Church Clocks 

Buckland in the Moor

We all come into contact with church clocks very frequently, but on the whole we tend to ignore them.  In fact, we are in the fortunate position of being able to see clocks that the general public don’t get to see, and some of them are very interesting.  In fact some of those that we come into contact with each week are over three hundred years old!
This is an excerpt from “Bilbie and the Chew Valley Clockmakers”, reproduced by kind permission of the authors, Roy Rice, James Moore, and Ernest Hucker.  It tells why the first church clocks were installed, and the book goes on to give a very clear description of how they worked.   (The book is available through your local library.)

In the middle of the sixteenth century there were very few clocks for use in the home.  However, church clocks were not uncommon. 

Many of our churches have a history going back over six or seven hundred years.  After a church was built, it was the practice to install a bell as soon as possible, which could be used to summon the parishioners to the services, add to the solemnity of funerals, and also toll the curfew at dawn and dusk.  It was either rung by the sexton or an official bellringer who was paid between five shillings (25 pence) and a pound a year for his work.  Human nature being what it is, sometimes he overslept, or was ill, or got drunk, and the bell was not rung on time.  Eventually when a mechanical method of ringing the bell was discovered, people in the wealthier towns and villages wanted to make use of it.  Employers could more easily fix the start and end of the working day.  For the first time all the inhabitants would have the same reference to the time of day, as everyone would hear the hours strike.  As clocks were expensive to make, it was also a matter of local prestige and pride to have one.  An early church clock did not look like the clocks of today. It was just a collection of gear wheels mounted in an iron frame, and was simply designed to raise a hammer to strike the hours on a church bell.  It was made of iron, had no dials, and the frame was about the size of a large chest of drawers. Power was supplied by a weight on a rope which was wound round the axle of a driving wheel mounted in the clock frame.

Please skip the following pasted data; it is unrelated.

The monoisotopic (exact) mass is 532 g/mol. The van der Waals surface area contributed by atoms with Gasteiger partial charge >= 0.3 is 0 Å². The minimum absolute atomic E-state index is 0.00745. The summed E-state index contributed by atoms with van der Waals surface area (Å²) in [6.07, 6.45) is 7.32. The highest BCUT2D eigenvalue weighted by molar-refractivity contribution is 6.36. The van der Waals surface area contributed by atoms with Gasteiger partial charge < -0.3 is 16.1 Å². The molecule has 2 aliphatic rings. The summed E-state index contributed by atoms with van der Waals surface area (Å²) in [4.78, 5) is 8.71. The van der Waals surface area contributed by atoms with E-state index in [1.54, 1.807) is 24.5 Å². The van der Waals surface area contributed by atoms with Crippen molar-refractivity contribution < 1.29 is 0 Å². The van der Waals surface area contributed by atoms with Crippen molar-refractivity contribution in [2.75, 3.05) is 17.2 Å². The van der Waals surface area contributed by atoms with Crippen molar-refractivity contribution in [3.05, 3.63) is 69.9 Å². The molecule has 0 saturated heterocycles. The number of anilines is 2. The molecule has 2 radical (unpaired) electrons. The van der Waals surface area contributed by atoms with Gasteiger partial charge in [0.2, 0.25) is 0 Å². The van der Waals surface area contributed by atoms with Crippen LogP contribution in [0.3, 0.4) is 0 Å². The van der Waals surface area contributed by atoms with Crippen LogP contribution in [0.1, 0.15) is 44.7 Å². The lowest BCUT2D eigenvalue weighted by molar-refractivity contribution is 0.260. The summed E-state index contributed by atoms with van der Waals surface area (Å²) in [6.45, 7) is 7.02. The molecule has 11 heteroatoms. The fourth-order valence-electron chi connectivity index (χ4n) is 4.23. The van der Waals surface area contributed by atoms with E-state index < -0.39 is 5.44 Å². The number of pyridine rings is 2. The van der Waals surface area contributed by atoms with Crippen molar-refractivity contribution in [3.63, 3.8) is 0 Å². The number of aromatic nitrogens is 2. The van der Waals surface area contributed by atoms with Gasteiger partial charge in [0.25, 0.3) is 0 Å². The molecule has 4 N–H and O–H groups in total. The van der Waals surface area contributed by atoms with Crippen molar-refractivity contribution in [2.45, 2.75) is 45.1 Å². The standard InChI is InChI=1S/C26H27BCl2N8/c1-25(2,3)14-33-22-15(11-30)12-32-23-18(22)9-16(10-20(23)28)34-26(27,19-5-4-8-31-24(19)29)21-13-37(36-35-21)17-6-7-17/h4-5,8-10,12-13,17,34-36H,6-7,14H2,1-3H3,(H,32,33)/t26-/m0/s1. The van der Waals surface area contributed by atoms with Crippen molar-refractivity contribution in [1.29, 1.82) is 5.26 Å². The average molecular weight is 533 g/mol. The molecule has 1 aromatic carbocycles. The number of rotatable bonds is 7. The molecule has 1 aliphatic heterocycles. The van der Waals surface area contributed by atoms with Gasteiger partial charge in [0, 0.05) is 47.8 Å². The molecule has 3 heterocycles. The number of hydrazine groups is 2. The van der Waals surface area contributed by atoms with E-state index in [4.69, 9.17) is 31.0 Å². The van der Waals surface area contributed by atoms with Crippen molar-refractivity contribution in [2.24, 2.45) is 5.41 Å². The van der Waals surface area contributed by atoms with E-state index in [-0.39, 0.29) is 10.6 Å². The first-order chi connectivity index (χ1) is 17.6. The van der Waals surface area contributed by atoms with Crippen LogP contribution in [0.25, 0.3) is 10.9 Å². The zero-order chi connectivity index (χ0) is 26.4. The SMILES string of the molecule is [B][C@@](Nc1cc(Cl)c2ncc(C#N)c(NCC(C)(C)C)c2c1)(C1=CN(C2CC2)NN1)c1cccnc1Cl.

The Bilbie clock preserved at Chew Stoke

The principle was simple.  There were two elements to the clock.  The first mechanism was made to trigger the second at regular intervals of one hour.  The second was designed to strike the bell in a sequence of one to twelve strokes as it was triggered off by the first.  These two elements were called “the going train” and “the strike train” as they each consisted of a system of gear wheels linked into a “train”.

In practice making the clock was very complicated and required considerable metalworking and design skills, bearing in mind the technology of the times.  The principle remained the same for clockmakers for the next three hundred years.  Clocks acquired dials and hands, they were made to strike the quarter hours, the count wheel was replaced by a better system, the development of spring steel enabled weights to be replaced as a power source, improved materials and tools made the manufacture of smaller and more delicate movements possible, but at the heart of every clock there was always the going train and a separate strike train.